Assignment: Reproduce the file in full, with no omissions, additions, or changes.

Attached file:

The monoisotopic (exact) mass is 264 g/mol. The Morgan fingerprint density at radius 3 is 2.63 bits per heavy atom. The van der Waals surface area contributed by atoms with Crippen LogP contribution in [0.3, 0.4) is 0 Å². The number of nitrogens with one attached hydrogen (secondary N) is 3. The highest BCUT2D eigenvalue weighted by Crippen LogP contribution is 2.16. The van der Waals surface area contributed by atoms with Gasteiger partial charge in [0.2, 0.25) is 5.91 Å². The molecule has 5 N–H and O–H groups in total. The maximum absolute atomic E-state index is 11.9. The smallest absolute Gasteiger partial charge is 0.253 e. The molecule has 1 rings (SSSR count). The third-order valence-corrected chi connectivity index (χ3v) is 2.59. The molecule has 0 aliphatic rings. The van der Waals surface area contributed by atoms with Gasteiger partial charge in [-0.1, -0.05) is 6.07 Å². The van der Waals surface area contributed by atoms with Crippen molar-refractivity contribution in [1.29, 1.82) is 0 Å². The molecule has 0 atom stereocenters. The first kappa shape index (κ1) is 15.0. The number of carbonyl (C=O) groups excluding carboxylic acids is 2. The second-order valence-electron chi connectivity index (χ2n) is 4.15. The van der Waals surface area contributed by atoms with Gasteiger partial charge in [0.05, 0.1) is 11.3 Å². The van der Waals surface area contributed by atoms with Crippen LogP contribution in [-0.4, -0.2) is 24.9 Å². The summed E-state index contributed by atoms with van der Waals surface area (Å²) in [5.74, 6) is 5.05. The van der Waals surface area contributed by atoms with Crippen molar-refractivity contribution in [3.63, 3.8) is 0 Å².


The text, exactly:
The monoisotopic (exact) mass is 264 g/mol. The Morgan fingerprint density at radius 3 is 2.63 bits per heavy atom. The van der Waals surface area contributed by atoms with Crippen LogP contribution in [0.3, 0.4) is 0 Å². The number of nitrogens with one attached hydrogen (secondary N) is 3. The highest BCUT2D eigenvalue weighted by Crippen LogP contribution is 2.16. The van der Waals surface area contributed by atoms with Gasteiger partial charge in [0.2, 0.25) is 5.91 Å². The molecule has 5 N–H and O–H groups in total. The maximum absolute atomic E-state index is 11.9. The smallest absolute Gasteiger partial charge is 0.253 e. The molecule has 1 rings (SSSR count). The third-order valence-corrected chi connectivity index (χ3v) is 2.59. The molecule has 0 aliphatic rings. The van der Waals surface area contributed by atoms with Gasteiger partial charge in [-0.1, -0.05) is 6.07 Å². The van der Waals surface area contributed by atoms with Crippen molar-refractivity contribution in [1.29, 1.82) is 0 Å². The molecule has 0 atom stereocenters. The first kappa shape index (κ1) is 15.0. The number of carbonyl (C=O) groups excluding carboxylic acids is 2. The second-order valence-electron chi connectivity index (χ2n) is 4.15. The van der Waals surface area contributed by atoms with Gasteiger partial charge in [0.05, 0.1) is 11.3 Å². The van der Waals surface area contributed by atoms with Crippen LogP contribution in [-0.4, -0.2) is 24.9 Å². The summed E-state index contributed by atoms with van der Waals surface area (Å²) in [5.74, 6) is 5.05. The van der Waals surface area contributed by atoms with Crippen molar-refractivity contribution in [3.63, 3.8) is 0 Å².